Although the term "regional sediment management" is new, recognition of the regional nature of coastal processes and the regional influence of engineering works is not. The interrelationship between coastal navigation projects and contiguous beaches became a Federal interest at least as early as the 1930s (Brooke 1934).The first sand bypassing systems at navigation projects, designed to reinstate net longshore sand transport to downdrift beaches, were put into operation in the mid-1930s at Santa Barbara, California (mobile plant) (Penfield 1960) and South Lake Worth Inlet, Florida (fixed plant) (Caldwell 1951).What is new today is that the USACE is pursuing RSM by collaborating with local and state governments to manage sediments over regions encompassing multiple projects.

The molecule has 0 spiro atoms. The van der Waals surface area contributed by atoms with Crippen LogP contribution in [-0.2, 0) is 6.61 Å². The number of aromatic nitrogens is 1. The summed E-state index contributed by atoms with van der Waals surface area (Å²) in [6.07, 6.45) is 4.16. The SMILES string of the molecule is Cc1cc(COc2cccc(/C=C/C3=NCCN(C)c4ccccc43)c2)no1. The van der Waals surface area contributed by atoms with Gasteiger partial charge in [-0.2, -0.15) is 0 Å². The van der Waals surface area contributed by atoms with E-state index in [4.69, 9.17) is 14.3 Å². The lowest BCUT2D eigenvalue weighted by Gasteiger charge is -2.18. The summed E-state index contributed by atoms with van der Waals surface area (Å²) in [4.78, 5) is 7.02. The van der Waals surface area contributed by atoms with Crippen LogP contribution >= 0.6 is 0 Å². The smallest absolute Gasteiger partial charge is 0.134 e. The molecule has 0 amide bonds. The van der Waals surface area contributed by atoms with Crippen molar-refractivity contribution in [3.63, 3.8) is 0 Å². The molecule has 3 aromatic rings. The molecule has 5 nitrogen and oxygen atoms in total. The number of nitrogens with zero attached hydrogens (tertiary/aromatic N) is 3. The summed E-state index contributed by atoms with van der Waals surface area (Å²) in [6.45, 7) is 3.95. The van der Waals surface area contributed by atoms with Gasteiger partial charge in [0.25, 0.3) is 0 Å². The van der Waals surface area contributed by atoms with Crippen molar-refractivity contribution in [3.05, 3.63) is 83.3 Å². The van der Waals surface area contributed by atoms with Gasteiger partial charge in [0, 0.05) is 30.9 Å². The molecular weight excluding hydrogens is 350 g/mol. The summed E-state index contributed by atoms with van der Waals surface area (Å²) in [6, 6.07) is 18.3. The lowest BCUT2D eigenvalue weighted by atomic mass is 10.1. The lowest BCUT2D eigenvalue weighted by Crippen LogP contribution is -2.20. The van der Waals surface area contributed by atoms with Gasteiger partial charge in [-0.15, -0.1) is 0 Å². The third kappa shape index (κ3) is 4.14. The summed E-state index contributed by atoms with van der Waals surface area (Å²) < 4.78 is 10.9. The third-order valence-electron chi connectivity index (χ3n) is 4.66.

In October 1999, the USACE began an RSM demonstration program for the Northern Gulf of Mexico, which is directed by the Mobile District. In November 2000, five additional demonstration sites were initiated: Northeast Florida (Jacksonville District), New Jersey Shore (Philadelphia District), South Shore of Long Island (New York District), Southeast Lake Michigan (Detroit District), and Southern California (South Pacific Division). These demonstration projects will continue through September 2002, with other demonstrations planned to start in late 2002. For more information on the demonstration projects, go to "National Demo Program."
Brooke, Col. Mark M. 1934. "Shore Preservation in Florida," with discussion, Shore and Beach, 2(4), 151-154.
Caldwell, Joseph M. 1951. "By-passing Sand at South Lake Worth Inlet, Florida," Proceedings 1st Conference on Coastal Engineering, Long Beach, CA, ed. by J.W. Johnson, Council on Wave Research, the Engineering Foundation, 320-325.
Penfield, Wallace C. 1960. "The Oldest Periodic Beach Nourishment Project," Shore and Beach 28(1), 9-15.